An Oxford University spokeswoman said: “There are a whole range of factors stretching back to birth and beyond that affect someone’s ability and potential at age 17 or 18 when they are applying to Oxford. Oxford cannot compensate for a lifetime of inequality but it is doing its best to ensure all those with the potential to succeed apply, regardless of background.”
Sounds like: Soulwax Nite Versions, Vitalic
In a nutshell: A partnership between XFM DJ Eddy Temple-Morris and ex-Cooper Temple Clause guitarist and programmer Tom Bellamy, Losers bridge the gap between electro and grinding rock.
In their own words: “Eddy is responsible for the corruption of thousands of former rockers. Tom is a wild techno-noise guitar legend. Together, they are Losers.”
Best song: Smarmy bass-line, silly use of a vocoder and electronics come together to make something inexplicably cool in ‘No Man Is An Island (Losers Theme)’.
Fact: The duo have remixed The Prodigy, Dan Le Sac vs. Scroobius Pip, The Gossip and Placebo, amongst others.
Live: Camden’s Koko on 6th November
Oi! Wankers! Yank your gobs off each others phalluses, it’s time for the weekly “Why I Hate All and Want You to Choke on Your Smug Self-Indulgence” AKA: actually, that’s just pretty much what we all call it now.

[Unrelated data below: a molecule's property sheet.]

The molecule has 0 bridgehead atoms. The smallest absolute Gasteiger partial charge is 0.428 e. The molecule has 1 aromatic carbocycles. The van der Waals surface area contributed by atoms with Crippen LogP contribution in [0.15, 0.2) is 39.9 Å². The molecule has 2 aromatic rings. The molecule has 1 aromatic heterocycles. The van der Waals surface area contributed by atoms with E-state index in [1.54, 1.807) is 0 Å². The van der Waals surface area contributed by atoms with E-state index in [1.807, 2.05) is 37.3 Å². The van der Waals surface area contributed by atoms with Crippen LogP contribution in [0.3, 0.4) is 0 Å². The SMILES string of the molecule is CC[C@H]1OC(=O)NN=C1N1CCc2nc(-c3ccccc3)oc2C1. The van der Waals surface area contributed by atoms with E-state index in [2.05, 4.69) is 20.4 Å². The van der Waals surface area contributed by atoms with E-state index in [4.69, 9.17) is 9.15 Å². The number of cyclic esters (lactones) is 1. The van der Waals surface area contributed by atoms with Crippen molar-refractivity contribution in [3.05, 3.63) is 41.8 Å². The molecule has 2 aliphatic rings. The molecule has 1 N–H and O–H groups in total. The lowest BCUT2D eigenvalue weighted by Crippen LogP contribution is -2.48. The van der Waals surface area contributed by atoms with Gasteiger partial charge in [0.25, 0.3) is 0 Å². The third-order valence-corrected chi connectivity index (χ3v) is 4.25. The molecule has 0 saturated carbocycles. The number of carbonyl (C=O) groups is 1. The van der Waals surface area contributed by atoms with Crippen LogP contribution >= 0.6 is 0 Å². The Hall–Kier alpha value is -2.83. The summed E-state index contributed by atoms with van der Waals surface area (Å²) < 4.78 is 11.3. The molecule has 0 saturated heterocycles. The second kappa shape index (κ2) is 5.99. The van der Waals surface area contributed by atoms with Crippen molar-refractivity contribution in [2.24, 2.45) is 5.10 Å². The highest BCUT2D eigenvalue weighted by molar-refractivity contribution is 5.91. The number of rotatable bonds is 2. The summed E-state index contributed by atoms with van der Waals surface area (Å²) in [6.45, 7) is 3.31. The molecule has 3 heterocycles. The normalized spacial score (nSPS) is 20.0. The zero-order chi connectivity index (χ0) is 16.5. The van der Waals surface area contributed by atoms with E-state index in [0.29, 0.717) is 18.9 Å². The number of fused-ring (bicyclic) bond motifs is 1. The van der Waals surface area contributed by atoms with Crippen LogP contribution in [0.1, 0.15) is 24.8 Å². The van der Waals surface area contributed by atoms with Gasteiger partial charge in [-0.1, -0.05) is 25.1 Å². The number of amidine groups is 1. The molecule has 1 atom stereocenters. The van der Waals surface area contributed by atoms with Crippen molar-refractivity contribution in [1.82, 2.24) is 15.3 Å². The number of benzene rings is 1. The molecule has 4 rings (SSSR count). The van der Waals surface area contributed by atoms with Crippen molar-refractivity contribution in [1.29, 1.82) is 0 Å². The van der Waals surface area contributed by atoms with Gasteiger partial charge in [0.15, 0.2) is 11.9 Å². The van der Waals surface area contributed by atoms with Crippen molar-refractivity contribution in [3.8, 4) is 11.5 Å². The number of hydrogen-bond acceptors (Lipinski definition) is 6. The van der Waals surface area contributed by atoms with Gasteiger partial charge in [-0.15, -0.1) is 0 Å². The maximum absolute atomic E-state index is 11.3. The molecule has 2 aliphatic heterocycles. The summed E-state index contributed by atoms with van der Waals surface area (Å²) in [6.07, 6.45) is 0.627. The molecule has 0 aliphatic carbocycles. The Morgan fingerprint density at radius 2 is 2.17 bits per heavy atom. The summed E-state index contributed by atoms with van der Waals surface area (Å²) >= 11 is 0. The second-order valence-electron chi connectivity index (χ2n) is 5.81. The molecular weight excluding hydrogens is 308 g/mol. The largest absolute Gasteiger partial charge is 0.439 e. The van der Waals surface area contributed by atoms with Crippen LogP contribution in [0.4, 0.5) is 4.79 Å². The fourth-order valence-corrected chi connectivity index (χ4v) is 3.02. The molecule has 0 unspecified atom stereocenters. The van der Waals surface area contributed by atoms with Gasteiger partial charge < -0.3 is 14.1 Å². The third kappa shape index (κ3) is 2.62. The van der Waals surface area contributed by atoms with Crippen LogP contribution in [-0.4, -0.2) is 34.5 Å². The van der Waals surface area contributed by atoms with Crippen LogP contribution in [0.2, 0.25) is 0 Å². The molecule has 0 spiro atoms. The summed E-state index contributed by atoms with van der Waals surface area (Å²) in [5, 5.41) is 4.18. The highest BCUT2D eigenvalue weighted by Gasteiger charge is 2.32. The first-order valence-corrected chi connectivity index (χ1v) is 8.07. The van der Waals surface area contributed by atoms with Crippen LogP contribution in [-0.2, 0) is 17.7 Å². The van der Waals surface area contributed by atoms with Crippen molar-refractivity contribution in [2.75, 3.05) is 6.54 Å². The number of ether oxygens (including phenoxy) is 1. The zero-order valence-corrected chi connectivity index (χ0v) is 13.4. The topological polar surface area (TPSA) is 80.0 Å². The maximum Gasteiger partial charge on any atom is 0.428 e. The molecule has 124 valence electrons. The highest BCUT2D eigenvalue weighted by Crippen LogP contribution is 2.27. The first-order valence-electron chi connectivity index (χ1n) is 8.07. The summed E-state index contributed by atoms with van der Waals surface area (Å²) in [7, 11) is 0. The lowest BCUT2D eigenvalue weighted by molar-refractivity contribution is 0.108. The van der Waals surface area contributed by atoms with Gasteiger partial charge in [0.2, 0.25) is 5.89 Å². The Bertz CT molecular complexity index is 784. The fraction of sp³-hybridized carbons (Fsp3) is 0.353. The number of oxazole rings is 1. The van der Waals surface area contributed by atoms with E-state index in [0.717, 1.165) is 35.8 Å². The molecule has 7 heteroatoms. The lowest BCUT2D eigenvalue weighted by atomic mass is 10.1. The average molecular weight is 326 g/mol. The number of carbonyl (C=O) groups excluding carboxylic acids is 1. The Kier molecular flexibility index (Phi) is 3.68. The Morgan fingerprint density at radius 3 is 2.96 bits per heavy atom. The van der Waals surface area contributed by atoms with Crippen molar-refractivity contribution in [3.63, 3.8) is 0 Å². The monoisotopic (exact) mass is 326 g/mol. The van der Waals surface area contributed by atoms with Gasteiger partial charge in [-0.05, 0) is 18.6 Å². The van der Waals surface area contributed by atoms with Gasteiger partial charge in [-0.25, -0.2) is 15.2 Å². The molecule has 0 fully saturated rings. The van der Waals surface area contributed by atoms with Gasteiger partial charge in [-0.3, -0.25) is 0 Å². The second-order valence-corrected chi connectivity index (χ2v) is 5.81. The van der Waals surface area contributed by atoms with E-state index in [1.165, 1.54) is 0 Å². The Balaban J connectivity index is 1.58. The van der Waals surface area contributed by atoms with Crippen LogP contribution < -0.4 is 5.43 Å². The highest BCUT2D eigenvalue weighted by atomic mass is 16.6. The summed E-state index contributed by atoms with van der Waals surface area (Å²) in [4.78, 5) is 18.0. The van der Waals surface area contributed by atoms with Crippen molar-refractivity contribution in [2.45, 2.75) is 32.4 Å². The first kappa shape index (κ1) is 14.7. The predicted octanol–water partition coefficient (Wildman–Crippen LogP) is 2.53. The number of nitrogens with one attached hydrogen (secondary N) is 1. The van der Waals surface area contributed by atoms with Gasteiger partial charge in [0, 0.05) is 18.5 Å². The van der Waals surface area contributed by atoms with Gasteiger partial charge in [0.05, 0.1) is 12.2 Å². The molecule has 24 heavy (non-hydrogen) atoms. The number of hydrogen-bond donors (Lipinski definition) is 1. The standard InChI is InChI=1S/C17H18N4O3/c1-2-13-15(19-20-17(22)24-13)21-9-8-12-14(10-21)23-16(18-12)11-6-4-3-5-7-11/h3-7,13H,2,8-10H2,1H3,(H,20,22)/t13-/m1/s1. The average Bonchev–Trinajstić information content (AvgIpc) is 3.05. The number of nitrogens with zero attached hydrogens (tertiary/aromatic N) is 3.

What’s on the slab today? Well, first up I can finally stop talking about Foiled Brunt of the Dumb, as by the time you read this it should be mostly through. Apparently it was quite good, so all the best for getting drunk at the afterparty and forgetting that nobody cares.
Did anyone see Silence, sorry, S1L3NC3 last week? Boy oh boy, was it twisted as anything, there was one point where he, like, totally dropped some pennies! I was just sad he wouldn’t let me help him with any of the self-harm tricks. I was a totally willing volunteer to help him harm himself. In all fairness, there was one lovely trick where he swallowed a live hamster and, after it had chewed through his stomach, it burst out wearing a little party hat – it was adorable!
Apparently The Dream Play is having trouble squeezing money out of OUDS. I can think of someone else in that position. A little someone by the name of absolutely everybody. Must be tough for them, though, enough man power to build the Titanic, but no money to buy ice. Seriously, guys, you must have over 50 people involved, I’m going to have to make a manpower sex joke soon, and none of us want that.
Hold on, I smell fear. Freshers? Here? Ridiculous. No fresher’s going to read the hateful screen-chewings of a mescaline-addled ex-thesp, unless… Oh course! Cuppers is coming! And the NWF, I suppose, but there won’t be as much supple young flesh in that, probably more supple young… paper? Memory Sticks? Keyboards? What do you young people use to write plays these days? Whatever.
Ok kids. First rule of Cuppers: do not talk about cuppers. Seriously, just keep that stuff to yourself: it’s a bad idea, poorly executed, with atrocious acting and the less I know, the happier you’ll be. Trust me.